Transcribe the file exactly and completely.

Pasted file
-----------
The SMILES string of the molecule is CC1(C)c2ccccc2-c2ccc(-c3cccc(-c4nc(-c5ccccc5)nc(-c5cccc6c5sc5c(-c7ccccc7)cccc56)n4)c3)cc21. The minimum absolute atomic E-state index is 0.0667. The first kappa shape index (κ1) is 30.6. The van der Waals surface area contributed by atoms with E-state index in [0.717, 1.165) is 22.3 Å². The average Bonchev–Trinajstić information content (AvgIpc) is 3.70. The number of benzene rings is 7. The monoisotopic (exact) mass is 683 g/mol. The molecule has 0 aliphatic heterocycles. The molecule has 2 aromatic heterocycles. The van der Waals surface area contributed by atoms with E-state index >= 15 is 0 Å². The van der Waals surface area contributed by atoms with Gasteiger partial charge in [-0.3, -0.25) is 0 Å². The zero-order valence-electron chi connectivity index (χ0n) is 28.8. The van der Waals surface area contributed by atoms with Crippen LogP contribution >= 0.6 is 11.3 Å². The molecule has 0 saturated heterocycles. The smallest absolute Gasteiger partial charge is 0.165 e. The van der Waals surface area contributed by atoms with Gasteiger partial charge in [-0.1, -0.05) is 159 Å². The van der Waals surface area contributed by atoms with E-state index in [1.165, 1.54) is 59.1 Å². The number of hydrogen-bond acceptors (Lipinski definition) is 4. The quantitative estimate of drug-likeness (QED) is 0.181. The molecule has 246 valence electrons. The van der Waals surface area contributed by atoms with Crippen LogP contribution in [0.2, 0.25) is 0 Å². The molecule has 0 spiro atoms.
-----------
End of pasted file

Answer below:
The SMILES string of the molecule is CC1(C)c2ccccc2-c2ccc(-c3cccc(-c4nc(-c5ccccc5)nc(-c5cccc6c5sc5c(-c7ccccc7)cccc56)n4)c3)cc21. The minimum absolute atomic E-state index is 0.0667. The first kappa shape index (κ1) is 30.6. The van der Waals surface area contributed by atoms with E-state index in [0.717, 1.165) is 22.3 Å². The average Bonchev–Trinajstić information content (AvgIpc) is 3.70. The number of benzene rings is 7. The monoisotopic (exact) mass is 683 g/mol. The molecule has 0 aliphatic heterocycles. The molecule has 2 aromatic heterocycles. The van der Waals surface area contributed by atoms with E-state index >= 15 is 0 Å². The van der Waals surface area contributed by atoms with Gasteiger partial charge in [-0.3, -0.25) is 0 Å². The zero-order valence-electron chi connectivity index (χ0n) is 28.8. The van der Waals surface area contributed by atoms with Crippen LogP contribution >= 0.6 is 11.3 Å². The molecule has 0 saturated heterocycles. The smallest absolute Gasteiger partial charge is 0.165 e. The van der Waals surface area contributed by atoms with Gasteiger partial charge in [-0.1, -0.05) is 159 Å². The van der Waals surface area contributed by atoms with E-state index in [1.165, 1.54) is 59.1 Å². The number of hydrogen-bond acceptors (Lipinski definition) is 4. The quantitative estimate of drug-likeness (QED) is 0.181. The molecule has 246 valence electrons. The van der Waals surface area contributed by atoms with Crippen LogP contribution in [0.2, 0.25) is 0 Å². The molecule has 0 spiro atoms.